Meet the Professor Fall 2015

A University of Louisville luncheon lecture series this fall will serve up research samplings ranging from modern U.S. work-family conflict to depictions of the Italian Renaissance, Egyptian monuments and Israeli kibbutz life.
Meet the Professor Fall 2015

The College of Arts and Sciences and the Liberal Studies Project offer the monthly Meet the Professor series to highlight the college's wide variety of cultural and research offerings.

The Thursday luncheon talks begin at noon in the University Club. Reservations are required, with $15 payment in cash or check. To reserve a spot, contact Janna Tajibaeva at 502-852-2247 or no later than the Monday before each event.

Christopher Fulton


The Medici Moment: How a family of bankers rose to power and made the Renaissance

Thursday, SEPTEMBER 3 - Christopher Fulton, Professor of Art History, will examine how the Medici family achieved ascendancy and how they governed Florence for generations. Did their rule alter civic life or social relations? And how do we measure their impact on art and learning? Were they simply the money-men behind cultural projects, or did they influence artistic and intellectual expression in a more fundamental way? Responding to these questions will clarify the Medici’s historical position and elucidate the cultural project known as the Florentine Renaissance.

See the event listing for more details

Jennifer Westerfeld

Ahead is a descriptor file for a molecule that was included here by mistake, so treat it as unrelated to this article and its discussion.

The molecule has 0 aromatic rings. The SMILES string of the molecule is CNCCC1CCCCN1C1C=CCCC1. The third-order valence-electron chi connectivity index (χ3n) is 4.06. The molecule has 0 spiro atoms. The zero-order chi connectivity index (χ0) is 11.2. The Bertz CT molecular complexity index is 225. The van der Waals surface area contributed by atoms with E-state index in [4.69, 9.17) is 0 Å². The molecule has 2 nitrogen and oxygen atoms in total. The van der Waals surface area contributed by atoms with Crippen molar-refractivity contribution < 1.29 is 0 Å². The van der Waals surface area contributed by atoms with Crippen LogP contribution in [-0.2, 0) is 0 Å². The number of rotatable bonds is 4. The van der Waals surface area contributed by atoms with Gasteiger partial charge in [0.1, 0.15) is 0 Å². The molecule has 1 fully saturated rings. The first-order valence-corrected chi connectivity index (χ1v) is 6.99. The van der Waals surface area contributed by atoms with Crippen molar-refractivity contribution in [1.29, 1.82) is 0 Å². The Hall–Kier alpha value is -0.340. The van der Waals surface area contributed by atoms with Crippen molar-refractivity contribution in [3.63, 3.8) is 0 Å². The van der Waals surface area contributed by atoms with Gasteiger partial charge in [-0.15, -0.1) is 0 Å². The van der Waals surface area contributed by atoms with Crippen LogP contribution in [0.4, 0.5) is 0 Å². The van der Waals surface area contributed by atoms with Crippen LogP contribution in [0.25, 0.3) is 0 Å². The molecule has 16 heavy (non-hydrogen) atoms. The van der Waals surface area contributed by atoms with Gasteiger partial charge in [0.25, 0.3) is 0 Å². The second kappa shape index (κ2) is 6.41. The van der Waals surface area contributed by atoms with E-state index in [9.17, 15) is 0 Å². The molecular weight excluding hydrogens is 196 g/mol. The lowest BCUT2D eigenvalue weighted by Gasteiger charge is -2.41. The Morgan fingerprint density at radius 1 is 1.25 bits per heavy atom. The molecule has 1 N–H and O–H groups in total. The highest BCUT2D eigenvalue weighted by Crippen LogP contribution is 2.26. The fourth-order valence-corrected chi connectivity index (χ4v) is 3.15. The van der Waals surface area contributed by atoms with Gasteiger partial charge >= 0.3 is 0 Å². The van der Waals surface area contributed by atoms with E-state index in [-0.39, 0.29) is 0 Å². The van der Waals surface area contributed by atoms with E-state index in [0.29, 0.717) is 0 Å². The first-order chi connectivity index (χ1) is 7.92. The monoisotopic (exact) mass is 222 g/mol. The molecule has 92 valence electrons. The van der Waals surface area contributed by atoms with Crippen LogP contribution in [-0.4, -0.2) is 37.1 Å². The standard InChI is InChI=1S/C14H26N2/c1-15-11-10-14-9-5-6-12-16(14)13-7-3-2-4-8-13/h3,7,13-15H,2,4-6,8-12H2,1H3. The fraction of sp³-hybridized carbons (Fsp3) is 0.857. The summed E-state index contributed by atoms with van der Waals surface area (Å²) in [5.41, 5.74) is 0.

Egypt after the Pharaohs

Thursday, OCTOBER 1 - In the 21st century, we are accustomed to think of the monuments of ancient Egypt as the ultimate objects of Egyptian national pride. But has that always been the case? In this talk Jennifer Westerfeld, Professor of History, will explore the fate of Egypt’s monumental architecture in the period after the pharaohs, in a time when Egypt was under Roman rule and the country’s Christian communities were crafting a variety of responses to the legacy of the ancient past.

See the event listing for more details

Ranen Omer-Sherman


Literary Generations and the Kibbutz Experiment

Thursday, NOVEMBER 5 - Ranen Omer-Sherman, Endowed Chair of Judaic Studies, will discuss the kibbutz and its depiction in different genres. Numerous novels, short fiction, memoirs, and movies have portrayed the kibbutz as a crucial microcosm for understanding Israeli values and identity. The central drama explored in their works is the monumental tension between the individual and the collective, aspiration and ideological rigor, self-sacrifice and self-fulfillment, and between belonging and estrangement. As such, these artists’ imaginative witnessing of the fraught relation between the collective and the citizen-soldier is the story of Israel itself.

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Karen Christopher


More Rights, but Greater Expectations: Work-Family Conflict in Contemporary Women’s Lives

Thursday, DECEMBER 3 - In recent decades, U.S. women have made significant progress towards gender equality in education and employment. At the same time, mothers spent more time caring for their children, in part because of growing cultural demands for “intensive mothering.” In her talk, Women’s & Gender Studies/Sociology Prof. Karen Christopher unpacks these countervailing trends. Drawing from her research on women in caring professions, she explores gender, race, and social class, and concludes with social and policy changes that can help all workers better manage work-family conflict.

See the event listing for more details